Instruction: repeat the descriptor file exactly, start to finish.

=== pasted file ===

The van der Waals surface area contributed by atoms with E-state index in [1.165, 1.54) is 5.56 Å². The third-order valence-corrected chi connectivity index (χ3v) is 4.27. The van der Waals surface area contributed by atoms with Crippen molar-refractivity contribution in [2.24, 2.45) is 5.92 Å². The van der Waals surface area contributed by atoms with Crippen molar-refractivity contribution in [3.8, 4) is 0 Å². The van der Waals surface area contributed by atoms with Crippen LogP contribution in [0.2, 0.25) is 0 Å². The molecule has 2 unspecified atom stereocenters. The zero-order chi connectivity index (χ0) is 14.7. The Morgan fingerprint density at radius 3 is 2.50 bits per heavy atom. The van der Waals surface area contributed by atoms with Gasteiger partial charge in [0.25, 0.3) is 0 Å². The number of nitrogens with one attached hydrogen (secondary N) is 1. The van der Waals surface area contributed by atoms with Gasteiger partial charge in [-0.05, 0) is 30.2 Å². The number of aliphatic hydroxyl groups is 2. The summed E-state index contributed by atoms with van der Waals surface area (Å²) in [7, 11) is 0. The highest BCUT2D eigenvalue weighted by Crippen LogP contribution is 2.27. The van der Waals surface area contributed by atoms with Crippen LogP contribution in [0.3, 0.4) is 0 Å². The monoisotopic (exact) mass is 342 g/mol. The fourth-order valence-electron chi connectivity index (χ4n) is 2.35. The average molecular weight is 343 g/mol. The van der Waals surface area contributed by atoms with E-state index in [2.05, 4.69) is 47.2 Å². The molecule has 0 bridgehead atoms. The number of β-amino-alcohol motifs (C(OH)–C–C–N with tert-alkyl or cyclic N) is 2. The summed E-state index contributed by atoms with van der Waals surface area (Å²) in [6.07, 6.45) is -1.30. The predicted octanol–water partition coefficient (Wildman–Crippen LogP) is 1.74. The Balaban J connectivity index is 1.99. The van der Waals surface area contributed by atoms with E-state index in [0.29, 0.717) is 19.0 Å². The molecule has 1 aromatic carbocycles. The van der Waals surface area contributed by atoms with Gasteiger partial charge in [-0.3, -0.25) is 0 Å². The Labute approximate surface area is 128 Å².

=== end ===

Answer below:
The van der Waals surface area contributed by atoms with E-state index in [1.165, 1.54) is 5.56 Å². The third-order valence-corrected chi connectivity index (χ3v) is 4.27. The van der Waals surface area contributed by atoms with Crippen molar-refractivity contribution in [2.24, 2.45) is 5.92 Å². The van der Waals surface area contributed by atoms with Crippen molar-refractivity contribution in [3.8, 4) is 0 Å². The van der Waals surface area contributed by atoms with Crippen LogP contribution in [0.2, 0.25) is 0 Å². The molecule has 2 unspecified atom stereocenters. The zero-order chi connectivity index (χ0) is 14.7. The Morgan fingerprint density at radius 3 is 2.50 bits per heavy atom. The van der Waals surface area contributed by atoms with Gasteiger partial charge in [0.25, 0.3) is 0 Å². The number of nitrogens with one attached hydrogen (secondary N) is 1. The van der Waals surface area contributed by atoms with Gasteiger partial charge in [-0.05, 0) is 30.2 Å². The number of aliphatic hydroxyl groups is 2. The summed E-state index contributed by atoms with van der Waals surface area (Å²) in [7, 11) is 0. The highest BCUT2D eigenvalue weighted by Crippen LogP contribution is 2.27. The van der Waals surface area contributed by atoms with Crippen LogP contribution in [0.3, 0.4) is 0 Å². The monoisotopic (exact) mass is 342 g/mol. The fourth-order valence-electron chi connectivity index (χ4n) is 2.35. The average molecular weight is 343 g/mol. The van der Waals surface area contributed by atoms with E-state index in [2.05, 4.69) is 47.2 Å². The molecule has 0 bridgehead atoms. The number of β-amino-alcohol motifs (C(OH)–C–C–N with tert-alkyl or cyclic N) is 2. The summed E-state index contributed by atoms with van der Waals surface area (Å²) in [6.07, 6.45) is -1.30. The predicted octanol–water partition coefficient (Wildman–Crippen LogP) is 1.74. The Balaban J connectivity index is 1.99. The van der Waals surface area contributed by atoms with E-state index in [0.29, 0.717) is 19.0 Å². The molecule has 1 aromatic carbocycles. The van der Waals surface area contributed by atoms with Gasteiger partial charge in [-0.3, -0.25) is 0 Å². The Labute approximate surface area is 128 Å².